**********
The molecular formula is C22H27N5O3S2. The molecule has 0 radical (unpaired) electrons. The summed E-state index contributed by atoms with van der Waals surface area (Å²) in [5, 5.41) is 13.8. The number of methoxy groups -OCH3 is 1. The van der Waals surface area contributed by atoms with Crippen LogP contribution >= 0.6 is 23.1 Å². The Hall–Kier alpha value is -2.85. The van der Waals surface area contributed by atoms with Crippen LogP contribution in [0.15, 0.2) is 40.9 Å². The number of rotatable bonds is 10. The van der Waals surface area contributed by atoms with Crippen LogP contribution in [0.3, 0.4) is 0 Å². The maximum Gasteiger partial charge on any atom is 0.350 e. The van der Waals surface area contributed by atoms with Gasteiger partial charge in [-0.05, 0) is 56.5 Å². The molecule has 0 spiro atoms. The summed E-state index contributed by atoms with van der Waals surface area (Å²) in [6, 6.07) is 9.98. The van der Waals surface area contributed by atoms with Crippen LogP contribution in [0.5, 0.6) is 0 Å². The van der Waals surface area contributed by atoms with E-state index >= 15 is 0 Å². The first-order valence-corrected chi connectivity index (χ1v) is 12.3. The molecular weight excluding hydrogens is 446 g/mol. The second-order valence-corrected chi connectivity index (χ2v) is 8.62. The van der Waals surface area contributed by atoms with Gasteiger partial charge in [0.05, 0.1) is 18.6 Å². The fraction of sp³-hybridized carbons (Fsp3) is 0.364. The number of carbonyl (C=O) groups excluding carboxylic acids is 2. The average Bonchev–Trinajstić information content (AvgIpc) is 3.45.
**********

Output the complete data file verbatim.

The molecular formula is C22H27N5O3S2. The molecule has 0 radical (unpaired) electrons. The summed E-state index contributed by atoms with van der Waals surface area (Å²) in [5, 5.41) is 13.8. The number of methoxy groups -OCH3 is 1. The van der Waals surface area contributed by atoms with Crippen LogP contribution >= 0.6 is 23.1 Å². The Hall–Kier alpha value is -2.85. The van der Waals surface area contributed by atoms with Crippen LogP contribution in [0.15, 0.2) is 40.9 Å². The number of rotatable bonds is 10. The van der Waals surface area contributed by atoms with Crippen LogP contribution in [0.3, 0.4) is 0 Å². The maximum Gasteiger partial charge on any atom is 0.350 e. The van der Waals surface area contributed by atoms with Gasteiger partial charge in [-0.05, 0) is 56.5 Å². The molecule has 0 spiro atoms. The summed E-state index contributed by atoms with van der Waals surface area (Å²) in [6, 6.07) is 9.98. The van der Waals surface area contributed by atoms with Crippen LogP contribution in [0.5, 0.6) is 0 Å². The van der Waals surface area contributed by atoms with E-state index >= 15 is 0 Å². The first-order valence-corrected chi connectivity index (χ1v) is 12.3. The molecular weight excluding hydrogens is 446 g/mol. The second-order valence-corrected chi connectivity index (χ2v) is 8.62. The van der Waals surface area contributed by atoms with Gasteiger partial charge in [0.05, 0.1) is 18.6 Å². The fraction of sp³-hybridized carbons (Fsp3) is 0.364. The number of carbonyl (C=O) groups excluding carboxylic acids is 2. The average Bonchev–Trinajstić information content (AvgIpc) is 3.45.